Cosmetic dentistry, or dentistry that is done for the sake of appearance rather than for the overall health of your teeth and mouth, is more common today than ever before. The procedures used for cosmetic dentistry are typically more affordable than ever, and many of these procedures can be done in one visit, without anesthesia and with little discomfort. If you're thinking about a cosmetic dental procedures, note a few questions you might have and then discuss these with your dentist.
1. What is the difference between bonding and veneers?
Bonding is done with a type of paste that is applied to the teeth and which is often activated with a light source to cause it to dry and harden. This paste adheres to the teeth and can help to build up small teeth, make crooked teeth look straight, and cover stains.
Porcelain veneers are very similar but slightly different; the porcelain used in veneers is actually stronger and covers up stains better. Porcelain veneers are also less likely to hold stains themselves, so they may look fresh and white for longer than bonded teeth.
2. Which should be done first, a facelift or dental work?
Dental work can sometimes change the overall shape of your face, depending on the work itself. You might have several teeth bonded and notice that this fills out your cheeks just slightly or changes the shape of your jaw. This is one reason to have dental work done before a facelift or other such cosmetic procedure, as you want to ensure you will still need your facelift. You also don't want the dental work to interfere with the work of the cosmetic surgeon by changing the shape he or she worked hard to create for your face. Having teeth replaced or bonded can also give added support to the muscles of the face, so they can better support facial cosmetic work.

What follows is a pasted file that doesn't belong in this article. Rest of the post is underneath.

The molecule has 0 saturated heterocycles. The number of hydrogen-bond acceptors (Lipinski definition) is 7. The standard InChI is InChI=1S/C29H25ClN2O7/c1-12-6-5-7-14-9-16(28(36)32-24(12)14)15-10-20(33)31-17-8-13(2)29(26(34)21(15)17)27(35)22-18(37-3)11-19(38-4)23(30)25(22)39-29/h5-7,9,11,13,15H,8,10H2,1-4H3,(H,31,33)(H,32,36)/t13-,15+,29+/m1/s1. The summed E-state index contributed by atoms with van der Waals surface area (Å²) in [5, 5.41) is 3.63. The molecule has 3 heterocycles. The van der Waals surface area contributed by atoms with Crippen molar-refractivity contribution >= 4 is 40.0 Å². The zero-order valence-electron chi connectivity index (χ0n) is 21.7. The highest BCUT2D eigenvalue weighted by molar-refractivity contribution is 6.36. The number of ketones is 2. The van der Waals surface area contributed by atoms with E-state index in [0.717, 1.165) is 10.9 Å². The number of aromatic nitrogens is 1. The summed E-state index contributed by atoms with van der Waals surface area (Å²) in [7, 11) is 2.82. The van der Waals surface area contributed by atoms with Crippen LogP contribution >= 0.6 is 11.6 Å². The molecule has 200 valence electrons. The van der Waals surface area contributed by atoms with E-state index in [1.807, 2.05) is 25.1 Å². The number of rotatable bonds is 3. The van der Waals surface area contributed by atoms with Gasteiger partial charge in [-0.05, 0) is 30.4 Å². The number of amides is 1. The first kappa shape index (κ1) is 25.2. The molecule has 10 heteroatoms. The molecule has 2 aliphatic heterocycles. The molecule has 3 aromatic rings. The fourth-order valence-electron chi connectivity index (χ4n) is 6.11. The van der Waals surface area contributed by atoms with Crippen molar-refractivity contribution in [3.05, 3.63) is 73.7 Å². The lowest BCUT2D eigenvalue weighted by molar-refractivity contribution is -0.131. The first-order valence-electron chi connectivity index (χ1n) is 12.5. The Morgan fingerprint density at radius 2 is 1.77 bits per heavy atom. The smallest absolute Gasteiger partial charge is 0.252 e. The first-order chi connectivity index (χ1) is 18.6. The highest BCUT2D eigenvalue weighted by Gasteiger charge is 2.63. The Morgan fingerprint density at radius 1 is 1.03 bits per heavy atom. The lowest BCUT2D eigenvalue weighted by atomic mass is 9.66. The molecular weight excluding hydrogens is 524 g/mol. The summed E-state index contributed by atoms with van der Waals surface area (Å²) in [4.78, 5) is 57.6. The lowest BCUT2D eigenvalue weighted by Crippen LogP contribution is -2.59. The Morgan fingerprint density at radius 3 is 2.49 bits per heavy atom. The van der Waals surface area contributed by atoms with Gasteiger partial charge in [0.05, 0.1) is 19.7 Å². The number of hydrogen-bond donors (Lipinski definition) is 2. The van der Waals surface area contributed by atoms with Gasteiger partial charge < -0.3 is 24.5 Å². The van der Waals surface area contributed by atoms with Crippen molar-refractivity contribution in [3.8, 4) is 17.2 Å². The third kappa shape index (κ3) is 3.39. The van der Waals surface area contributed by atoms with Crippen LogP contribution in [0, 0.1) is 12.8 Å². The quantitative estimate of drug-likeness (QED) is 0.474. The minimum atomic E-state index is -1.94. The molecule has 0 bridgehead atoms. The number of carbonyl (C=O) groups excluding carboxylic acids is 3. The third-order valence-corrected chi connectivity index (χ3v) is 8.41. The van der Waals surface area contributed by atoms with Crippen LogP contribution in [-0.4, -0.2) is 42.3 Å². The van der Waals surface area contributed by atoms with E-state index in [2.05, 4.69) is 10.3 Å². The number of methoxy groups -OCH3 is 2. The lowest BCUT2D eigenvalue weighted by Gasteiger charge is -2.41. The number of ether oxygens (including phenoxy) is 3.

3. Can a crown or implant that looks fake be fixed?
A crown or implant that looks fake may have discolored over the years, or your own teeth may have discolored and the crown or implant now stands out. Your face may have also changed shape and your other teeth may have adjusted, whereas your false tooth may not have shifted and moved so readily. Whatever the reason for this "fake" look, it can usually be addressed by a cosmetic dentist. You may need a new crown put on or a new implant, or these may simply need some painting to cover stains or a bit of reshaping so they look more natural.